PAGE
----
The Greek historian Thucydides was the first to relate tsunami to submarine earthquakes, but the understanding of a tsunami's nature remained slimuntil the 20th century and is the subject of ongoing research. Many early geological, geographical, and oceanographic texts refer to tsunamis as "seismic sea waves."
When the waveenters shallow water, it slows down and its amplitude (height) increases.
The wave further slows and amplifies as it hits land. Only the largest waves crest.
Tsunamis cause damage by two mechanisms:the smashing force of a wall of water travelling at high speed, and the destructive power of a large volume of water draining off the land and carrying all with it, even if the wave did not looklarge.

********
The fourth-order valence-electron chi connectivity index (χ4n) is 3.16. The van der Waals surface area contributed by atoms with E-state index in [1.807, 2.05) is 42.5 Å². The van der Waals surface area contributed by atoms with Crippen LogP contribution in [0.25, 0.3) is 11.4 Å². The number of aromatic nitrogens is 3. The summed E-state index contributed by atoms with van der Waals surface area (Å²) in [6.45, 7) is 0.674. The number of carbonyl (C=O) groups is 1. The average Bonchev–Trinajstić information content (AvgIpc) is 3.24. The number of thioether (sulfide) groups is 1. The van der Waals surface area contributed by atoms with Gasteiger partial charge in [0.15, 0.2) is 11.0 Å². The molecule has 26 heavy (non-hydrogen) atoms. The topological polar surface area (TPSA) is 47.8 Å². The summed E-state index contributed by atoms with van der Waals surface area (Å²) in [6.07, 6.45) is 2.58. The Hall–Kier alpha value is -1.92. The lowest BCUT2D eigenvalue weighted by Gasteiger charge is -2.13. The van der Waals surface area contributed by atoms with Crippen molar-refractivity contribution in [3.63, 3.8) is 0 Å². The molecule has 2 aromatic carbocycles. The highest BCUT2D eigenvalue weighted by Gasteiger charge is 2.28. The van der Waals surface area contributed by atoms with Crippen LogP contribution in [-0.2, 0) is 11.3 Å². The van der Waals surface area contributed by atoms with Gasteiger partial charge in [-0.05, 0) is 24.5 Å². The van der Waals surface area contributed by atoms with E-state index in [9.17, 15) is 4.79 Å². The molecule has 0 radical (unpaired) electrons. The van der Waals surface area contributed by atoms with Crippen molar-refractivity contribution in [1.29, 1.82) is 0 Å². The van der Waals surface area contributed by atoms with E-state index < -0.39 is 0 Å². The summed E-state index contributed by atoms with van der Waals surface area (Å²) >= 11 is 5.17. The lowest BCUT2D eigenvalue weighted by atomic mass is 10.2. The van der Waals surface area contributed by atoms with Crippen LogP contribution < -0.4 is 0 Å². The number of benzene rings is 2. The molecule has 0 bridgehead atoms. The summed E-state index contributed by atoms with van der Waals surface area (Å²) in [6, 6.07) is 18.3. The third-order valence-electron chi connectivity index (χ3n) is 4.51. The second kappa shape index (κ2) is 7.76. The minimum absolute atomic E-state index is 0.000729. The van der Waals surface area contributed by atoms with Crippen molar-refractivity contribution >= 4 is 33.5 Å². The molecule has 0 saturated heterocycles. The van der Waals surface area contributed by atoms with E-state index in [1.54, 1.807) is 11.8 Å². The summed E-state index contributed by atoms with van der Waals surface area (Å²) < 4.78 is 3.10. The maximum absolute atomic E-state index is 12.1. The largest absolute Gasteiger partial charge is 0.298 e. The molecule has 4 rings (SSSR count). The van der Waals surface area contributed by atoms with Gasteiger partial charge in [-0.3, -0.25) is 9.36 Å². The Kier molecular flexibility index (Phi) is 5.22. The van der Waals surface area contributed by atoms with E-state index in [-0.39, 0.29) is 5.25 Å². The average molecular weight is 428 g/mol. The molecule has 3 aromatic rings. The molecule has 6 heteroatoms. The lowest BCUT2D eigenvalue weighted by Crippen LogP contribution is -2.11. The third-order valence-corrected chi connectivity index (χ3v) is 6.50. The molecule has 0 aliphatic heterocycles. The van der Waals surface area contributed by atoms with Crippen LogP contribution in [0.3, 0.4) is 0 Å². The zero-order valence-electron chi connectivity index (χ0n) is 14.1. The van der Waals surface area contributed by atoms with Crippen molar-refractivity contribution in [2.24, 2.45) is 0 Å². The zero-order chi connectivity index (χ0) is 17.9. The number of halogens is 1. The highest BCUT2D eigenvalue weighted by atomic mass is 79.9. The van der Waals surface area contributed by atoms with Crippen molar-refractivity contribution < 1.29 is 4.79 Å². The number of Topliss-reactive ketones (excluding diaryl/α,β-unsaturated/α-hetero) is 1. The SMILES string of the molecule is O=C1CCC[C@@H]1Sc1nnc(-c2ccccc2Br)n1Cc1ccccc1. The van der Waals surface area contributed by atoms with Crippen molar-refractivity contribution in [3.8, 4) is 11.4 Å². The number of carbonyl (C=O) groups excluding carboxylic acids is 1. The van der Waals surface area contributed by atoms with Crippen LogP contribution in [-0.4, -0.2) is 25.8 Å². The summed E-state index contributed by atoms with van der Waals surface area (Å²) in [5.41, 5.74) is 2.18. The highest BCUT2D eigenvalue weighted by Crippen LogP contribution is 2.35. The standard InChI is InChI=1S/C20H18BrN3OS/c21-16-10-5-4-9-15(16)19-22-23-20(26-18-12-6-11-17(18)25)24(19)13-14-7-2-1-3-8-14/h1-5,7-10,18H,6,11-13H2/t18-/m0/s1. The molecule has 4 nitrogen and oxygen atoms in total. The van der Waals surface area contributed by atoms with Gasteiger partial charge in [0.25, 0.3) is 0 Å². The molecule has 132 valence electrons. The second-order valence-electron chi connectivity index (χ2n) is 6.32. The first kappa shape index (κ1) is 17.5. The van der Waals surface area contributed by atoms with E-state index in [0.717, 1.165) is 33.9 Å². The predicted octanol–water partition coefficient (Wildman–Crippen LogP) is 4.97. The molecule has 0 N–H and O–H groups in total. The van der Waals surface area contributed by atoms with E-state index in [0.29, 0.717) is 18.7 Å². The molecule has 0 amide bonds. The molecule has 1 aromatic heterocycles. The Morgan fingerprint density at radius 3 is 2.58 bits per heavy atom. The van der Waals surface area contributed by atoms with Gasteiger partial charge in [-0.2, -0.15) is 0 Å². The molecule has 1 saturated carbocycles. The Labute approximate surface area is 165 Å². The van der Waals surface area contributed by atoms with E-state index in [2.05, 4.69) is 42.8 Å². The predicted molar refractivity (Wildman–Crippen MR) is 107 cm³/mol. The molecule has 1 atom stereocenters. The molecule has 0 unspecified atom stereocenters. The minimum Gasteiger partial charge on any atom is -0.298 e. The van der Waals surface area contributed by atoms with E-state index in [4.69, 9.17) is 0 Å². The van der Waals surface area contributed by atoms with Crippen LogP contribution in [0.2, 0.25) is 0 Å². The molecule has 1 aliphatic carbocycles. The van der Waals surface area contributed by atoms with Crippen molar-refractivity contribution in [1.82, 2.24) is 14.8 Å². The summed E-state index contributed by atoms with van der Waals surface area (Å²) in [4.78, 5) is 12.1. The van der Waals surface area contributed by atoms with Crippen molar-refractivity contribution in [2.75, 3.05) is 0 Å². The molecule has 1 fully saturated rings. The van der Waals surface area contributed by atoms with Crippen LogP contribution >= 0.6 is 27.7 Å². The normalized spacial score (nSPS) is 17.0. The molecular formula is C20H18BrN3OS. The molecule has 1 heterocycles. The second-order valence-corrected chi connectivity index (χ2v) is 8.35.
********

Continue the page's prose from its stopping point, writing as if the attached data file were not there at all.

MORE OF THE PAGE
While everyday wind waves have a wavelength (from crest to crest) of about 100 metres (330 ft) and a height of roughly 2 metres (6.6 ft), a tsunami in the deep ocean has a wavelength of about200 kilometres (120 mi). Such a wave travels at well over 800 kilometres per hour (500 mph), but owing to the enormous wavelength the wave oscillation at any given point takes 20 or 30 minutes to completea cycle and has an amplitude of only about 1 metre (3.3 ft). This makes tsunamis difficult to detect over deep water. Ships rarely notice their passage.
As the tsunami approaches the coast andthe waters become shallow, wave shoaling compresses the wave and its velocity slows below 80 kilometres per hour (50 mph). Its wavelength diminishes to less than 20 kilometres (12 mi) and its...